The Authority revised the analysis that it will apply when reviewing management‑rights exceptions to arbitration awards.  See U.S. EPA, 65 FLRA 113, 115 (2010) (Member Beck concurring) (EPA); FDIC, Div. of Supervision & Consumer Prot., S.F. Region, 65 FLRA 102, 106‑07 (2010) (Chairman Pope concurring) (FDIC).  As relevant here, under the revised analysis, the Authority assesses whether the award affects the exercise of the asserted management right.  EPA, 65 FLRA at 115.  If so, then the Authority examines whether the award provides a remedy for a violation of either an applicable law, within the meaning of § 7106(a)(2) of the Statute, or a contract provision that was negotiated under § 7106(b).  See id. at 115 & n.7.  In addition, in setting forth the revised analysis, the Authority rejected the continued application of the requirement, set forth in BEP, that an arbitrator’s remedy must “reconstruct” what an agency would have done, absent the legal or contractual violation.  See FDIC, 65 FLRA at 106‑07.

 

                The Agency’s § 7106 exception is based on the “reconstruction” requirement in BEP, 53 FLRA at 154.  As stated above, in assessing challenges to arbitral remedies on § 7106 grounds, the Authority no longer requires remedies to “reconstruct” what agencies would have done had they complied with the pertinent law or contract.  See FDIC, 65 FLRA at 106‑07.  Thus, the Agency’s exception provides no basis for setting aside the Arbitrator’s remedy as contrary to § 7106, and we deny the exception.[9]

 

B.            The Arbitrator did not exceed his authority.

 

                The Agency argues that, for the same reasons set forth in its § 7106 exception, the Arbitrator exceeded his authority by directing the Agency to do the following when reevaluating the grievant’s performance:  fully investigate the letter, identify all evidence related to the grievant’s allegedly poor performance, and allow the grievant an opportunity to respond to that evidence.  See Exceptions at 13‑14.

 

                Arbitrators exceed their authority when they fail to resolve an issue submitted to arbitration, resolve an issue not submitted to arbitration, disregard specific limitations on their authority, or award relief to those not encompassed within the grievance.  AFGE, Local 1617, 51 FLRA 1645, 1647 (1996).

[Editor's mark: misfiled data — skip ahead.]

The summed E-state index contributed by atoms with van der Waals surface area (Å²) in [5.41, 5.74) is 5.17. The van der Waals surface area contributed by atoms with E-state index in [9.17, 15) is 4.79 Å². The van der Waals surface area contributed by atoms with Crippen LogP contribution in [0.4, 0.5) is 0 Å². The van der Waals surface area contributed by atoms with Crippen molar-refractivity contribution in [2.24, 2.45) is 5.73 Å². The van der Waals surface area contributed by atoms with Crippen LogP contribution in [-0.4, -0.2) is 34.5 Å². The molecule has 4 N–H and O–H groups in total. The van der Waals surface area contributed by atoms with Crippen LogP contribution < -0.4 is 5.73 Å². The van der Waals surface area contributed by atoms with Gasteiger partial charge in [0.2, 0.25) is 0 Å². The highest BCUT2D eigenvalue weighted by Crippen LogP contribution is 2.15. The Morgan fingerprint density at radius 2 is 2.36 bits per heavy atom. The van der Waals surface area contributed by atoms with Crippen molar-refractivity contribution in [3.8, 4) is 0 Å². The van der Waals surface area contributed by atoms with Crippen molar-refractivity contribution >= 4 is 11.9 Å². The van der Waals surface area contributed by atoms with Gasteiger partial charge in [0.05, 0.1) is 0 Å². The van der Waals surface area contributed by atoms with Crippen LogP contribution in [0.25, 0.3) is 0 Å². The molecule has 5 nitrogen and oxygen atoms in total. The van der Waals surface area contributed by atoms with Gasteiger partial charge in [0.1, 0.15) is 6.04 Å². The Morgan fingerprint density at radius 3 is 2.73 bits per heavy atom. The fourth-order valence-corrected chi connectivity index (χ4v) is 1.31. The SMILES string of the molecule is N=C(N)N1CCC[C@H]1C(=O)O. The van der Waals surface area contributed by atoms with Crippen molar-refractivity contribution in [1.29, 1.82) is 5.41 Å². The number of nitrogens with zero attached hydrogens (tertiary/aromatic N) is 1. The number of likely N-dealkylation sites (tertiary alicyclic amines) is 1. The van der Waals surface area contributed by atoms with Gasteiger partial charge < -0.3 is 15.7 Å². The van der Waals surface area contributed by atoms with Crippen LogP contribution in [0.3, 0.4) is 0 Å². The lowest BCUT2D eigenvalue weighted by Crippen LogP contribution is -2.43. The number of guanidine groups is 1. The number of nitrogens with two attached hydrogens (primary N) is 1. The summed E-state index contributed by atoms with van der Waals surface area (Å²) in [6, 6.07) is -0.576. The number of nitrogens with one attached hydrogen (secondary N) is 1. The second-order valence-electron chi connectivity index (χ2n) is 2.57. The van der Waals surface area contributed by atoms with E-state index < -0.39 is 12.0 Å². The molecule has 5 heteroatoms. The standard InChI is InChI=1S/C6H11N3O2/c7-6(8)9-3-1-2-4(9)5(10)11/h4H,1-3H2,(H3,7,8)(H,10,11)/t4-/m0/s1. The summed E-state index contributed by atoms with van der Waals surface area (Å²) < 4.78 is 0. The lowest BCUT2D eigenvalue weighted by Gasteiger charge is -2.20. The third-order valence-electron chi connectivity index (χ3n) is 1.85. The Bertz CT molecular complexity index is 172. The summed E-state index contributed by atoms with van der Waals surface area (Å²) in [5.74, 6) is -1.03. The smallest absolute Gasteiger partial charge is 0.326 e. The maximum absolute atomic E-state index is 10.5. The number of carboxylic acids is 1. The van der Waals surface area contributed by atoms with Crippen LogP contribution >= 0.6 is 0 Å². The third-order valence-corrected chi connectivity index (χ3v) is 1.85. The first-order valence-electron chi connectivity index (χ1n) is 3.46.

The Agency does not argue that the Arbitrator failed to resolve an issue submitted to arbitration, resolved an issue not submitted to arbitration, or awarded relief to those not encompassed within the grievance.  To the extent that the Agency is claiming that the Arbitrator disregarded a specific limitation on his authority – in particular, § 7106 of the Statute – we reject that claim for the same reasons that we have rejected the Agency’s § 7106 exception.

 

                For the foregoing reasons, the Agency has not demonstrated that the Arbitrator exceeded his authority.  Accordingly, we deny the Agency’s exceeded‑authority exception.

 

VI.          Decision

                The Agency’s exceptions are denied.



[1] In addition, as discussed further below, the Authority issued an Order to Show Cause (Order) directing the Agency to explain why its exceptions should not be dismissed as interlocutory.  The Agency filed a response to the Order, and the Union filed an untimely reply to the Agency’s response.

[2] The OPR investigator ultimately “found nothing to substantiate any allegations of ‘misconduct.’”  Award at 7.

[3]    Subsequently, the grievant was placed on a performance‑improvement plan, which she successfully completed.  See Award at 7.

[4] Section 430.206(b)(4) states that “‍[‍e‍]‍ach performance plan shall include all elements which are used in deriving and assigning a summary level.” 

[5] Section 430.206(b)(6) states that “‍[‍a‍] performance plan established under an appraisal program that uses only two summary levels . . . shall not include non‑critical elements.”

[6] Section 430.208(b)(2) states that “‍[‍c‍]‍onsideration of non‑critical elements shall not result in assigning a Level 1 summary (‘Unacceptable’).”

[7] Section 430.208(a)(1) and (2) states:

(1)  A rating of record shall be based only on the evaluation of actual job performance for the designated appraisal period.

(2)  An agency shall not issue a rating of record that assumes a level of performance by an employee without an actual evaluation of that employee’s performance.

[8] Section 430.208(g) states